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43 of 47 people found the following review helpful
5.0 out of 5 stars Tey at the top of her form
This (posthumously published) novel shows Tey at her best. Inspector Alan Grant, on his way by train to Scotland for a long-overdue spell of R&R, is on hand when a young man's body is found in an adjoining compartment. By accident, he finds himself in possession of a clue that hints that something wasn't right about the young man's death; in his pursuit of the...
Published on 4 July 1998

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26 of 29 people found the following review helpful
2.0 out of 5 stars Too dated to be enjoyable?
Josephine Tey is the most elegant and stylish of murder mystery writers. With her dry wit, spare prose and aristocratic disdain, she's the perfect antidote to the more gossipy, sensationalist and middle class Agatha Christie, who was her contemporary (though Tey died in 1952). She wasn't nearly as prolific as Christie (who was?) and these days she's not nearly as well...
Published on 15 Oct. 2011 by Bookwoman


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5.0 out of 5 stars Five Stars, 22 Mar. 2015
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This review is from: The Singing Sands (Kindle Edition)
Old fashioned well written good read
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5.0 out of 5 stars Five Stars, 11 Dec. 2014
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This review is from: The Singing Sands (Kindle Edition)
Excellent read. A near classic
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0 of 1 people found the following review helpful
4.0 out of 5 stars It took me 2 years to read!, 15 Jan. 2013
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A. Richards (England) - See all my reviews
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This review is from: The Singing Sands (Paperback)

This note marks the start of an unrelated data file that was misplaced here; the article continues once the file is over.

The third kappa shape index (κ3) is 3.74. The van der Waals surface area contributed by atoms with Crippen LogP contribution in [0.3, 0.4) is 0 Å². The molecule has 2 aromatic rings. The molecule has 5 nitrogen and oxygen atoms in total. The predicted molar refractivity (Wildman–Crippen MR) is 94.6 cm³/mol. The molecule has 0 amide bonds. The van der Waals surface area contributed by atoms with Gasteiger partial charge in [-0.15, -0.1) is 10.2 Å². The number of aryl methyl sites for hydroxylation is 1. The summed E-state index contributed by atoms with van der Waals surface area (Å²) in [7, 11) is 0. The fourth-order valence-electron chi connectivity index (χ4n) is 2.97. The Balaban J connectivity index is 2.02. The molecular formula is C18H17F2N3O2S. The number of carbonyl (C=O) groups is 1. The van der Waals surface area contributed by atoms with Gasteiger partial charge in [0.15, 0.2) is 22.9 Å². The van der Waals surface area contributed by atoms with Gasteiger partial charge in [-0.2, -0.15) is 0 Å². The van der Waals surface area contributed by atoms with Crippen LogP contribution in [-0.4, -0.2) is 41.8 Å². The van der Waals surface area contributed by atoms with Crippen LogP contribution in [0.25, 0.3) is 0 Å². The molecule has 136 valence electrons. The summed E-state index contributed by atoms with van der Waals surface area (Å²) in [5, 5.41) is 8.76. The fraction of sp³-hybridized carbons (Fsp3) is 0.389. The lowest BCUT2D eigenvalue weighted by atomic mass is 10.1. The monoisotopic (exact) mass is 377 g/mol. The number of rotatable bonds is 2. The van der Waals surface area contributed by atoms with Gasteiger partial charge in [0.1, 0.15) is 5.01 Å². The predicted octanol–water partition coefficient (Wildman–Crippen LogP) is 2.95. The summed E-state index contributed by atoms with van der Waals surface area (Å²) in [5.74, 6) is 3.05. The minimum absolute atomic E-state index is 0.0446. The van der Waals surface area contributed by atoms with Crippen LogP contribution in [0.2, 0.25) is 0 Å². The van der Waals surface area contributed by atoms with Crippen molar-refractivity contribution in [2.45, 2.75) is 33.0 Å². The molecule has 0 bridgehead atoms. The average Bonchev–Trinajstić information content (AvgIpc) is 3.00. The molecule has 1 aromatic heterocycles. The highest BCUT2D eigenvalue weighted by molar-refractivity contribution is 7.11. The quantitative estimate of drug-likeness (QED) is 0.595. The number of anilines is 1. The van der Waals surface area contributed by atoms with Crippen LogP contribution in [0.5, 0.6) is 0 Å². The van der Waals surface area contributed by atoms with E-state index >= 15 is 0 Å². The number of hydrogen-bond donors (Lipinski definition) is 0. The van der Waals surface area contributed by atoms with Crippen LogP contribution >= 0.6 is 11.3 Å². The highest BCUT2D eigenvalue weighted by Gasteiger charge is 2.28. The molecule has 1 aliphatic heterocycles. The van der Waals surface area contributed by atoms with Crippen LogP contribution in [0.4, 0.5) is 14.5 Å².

Thoroughly enjoyed the book in the end. I bought the book 2 years ago. After reading a few pages, I just could not get into it and put it on the bookshelf to gain dust. Last week, I picked it up in a desperate measure as I had nothing else to read. I persevered a bit more. I must admit it took me a while to get into it, but then I suppose I got used to her style of writing and finished the book within 2 days.

It centres around a body being found on a train with an unfinished poem written on the back of a newspaper and the obsession of a detective to get to the bottom of the mystery of what happened and who the dead guy was.

The story is from another time, so don't expect a modern mystery. It kind of reminded me of "Murder She Wrote" style, when everything at the end is tied up nicely and explained. A gentle, pleasant read which doesn't tax the brain.
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3 of 6 people found the following review helpful
4.0 out of 5 stars A Good Read, 11 Aug. 2011
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This is Josephine Tey's last book and was published posthumously. It isn't my favourite Tey novel but the quality of writing is good and like all her work is a pleasure to read. As with her other detective novels this is an example of the Golden Age of detective fiction